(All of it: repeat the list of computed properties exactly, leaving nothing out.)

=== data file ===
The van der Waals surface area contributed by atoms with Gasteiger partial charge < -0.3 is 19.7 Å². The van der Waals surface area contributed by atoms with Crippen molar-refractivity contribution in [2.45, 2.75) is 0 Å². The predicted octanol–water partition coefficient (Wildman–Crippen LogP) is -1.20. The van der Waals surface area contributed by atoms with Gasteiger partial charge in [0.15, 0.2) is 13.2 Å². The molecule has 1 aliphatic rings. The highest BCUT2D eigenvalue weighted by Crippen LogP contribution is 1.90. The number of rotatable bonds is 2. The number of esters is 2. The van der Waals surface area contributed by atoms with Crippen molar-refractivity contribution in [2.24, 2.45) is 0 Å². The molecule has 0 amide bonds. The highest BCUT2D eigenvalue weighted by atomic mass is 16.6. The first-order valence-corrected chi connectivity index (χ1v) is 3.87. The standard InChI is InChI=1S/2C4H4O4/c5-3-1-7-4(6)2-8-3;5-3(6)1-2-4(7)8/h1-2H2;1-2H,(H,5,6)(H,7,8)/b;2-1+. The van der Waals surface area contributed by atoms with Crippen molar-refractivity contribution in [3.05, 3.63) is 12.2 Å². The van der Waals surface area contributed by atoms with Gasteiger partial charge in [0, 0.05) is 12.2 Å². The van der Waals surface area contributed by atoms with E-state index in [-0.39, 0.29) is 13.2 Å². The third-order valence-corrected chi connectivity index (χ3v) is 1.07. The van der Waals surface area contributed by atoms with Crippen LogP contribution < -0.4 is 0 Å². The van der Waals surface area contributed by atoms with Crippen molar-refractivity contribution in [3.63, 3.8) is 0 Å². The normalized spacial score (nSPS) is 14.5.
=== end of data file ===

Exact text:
The van der Waals surface area contributed by atoms with Gasteiger partial charge < -0.3 is 19.7 Å². The van der Waals surface area contributed by atoms with Crippen molar-refractivity contribution in [2.45, 2.75) is 0 Å². The predicted octanol–water partition coefficient (Wildman–Crippen LogP) is -1.20. The van der Waals surface area contributed by atoms with Gasteiger partial charge in [0.15, 0.2) is 13.2 Å². The molecule has 1 aliphatic rings. The highest BCUT2D eigenvalue weighted by Crippen LogP contribution is 1.90. The number of rotatable bonds is 2. The number of esters is 2. The van der Waals surface area contributed by atoms with Crippen molar-refractivity contribution in [2.24, 2.45) is 0 Å². The molecule has 0 amide bonds. The highest BCUT2D eigenvalue weighted by atomic mass is 16.6. The first-order valence-corrected chi connectivity index (χ1v) is 3.87. The standard InChI is InChI=1S/2C4H4O4/c5-3-1-7-4(6)2-8-3;5-3(6)1-2-4(7)8/h1-2H2;1-2H,(H,5,6)(H,7,8)/b;2-1+. The van der Waals surface area contributed by atoms with Crippen molar-refractivity contribution in [3.05, 3.63) is 12.2 Å². The van der Waals surface area contributed by atoms with Gasteiger partial charge in [0, 0.05) is 12.2 Å². The van der Waals surface area contributed by atoms with E-state index in [-0.39, 0.29) is 13.2 Å². The third-order valence-corrected chi connectivity index (χ3v) is 1.07. The van der Waals surface area contributed by atoms with Crippen LogP contribution < -0.4 is 0 Å². The van der Waals surface area contributed by atoms with Crippen molar-refractivity contribution in [3.63, 3.8) is 0 Å². The normalized spacial score (nSPS) is 14.5.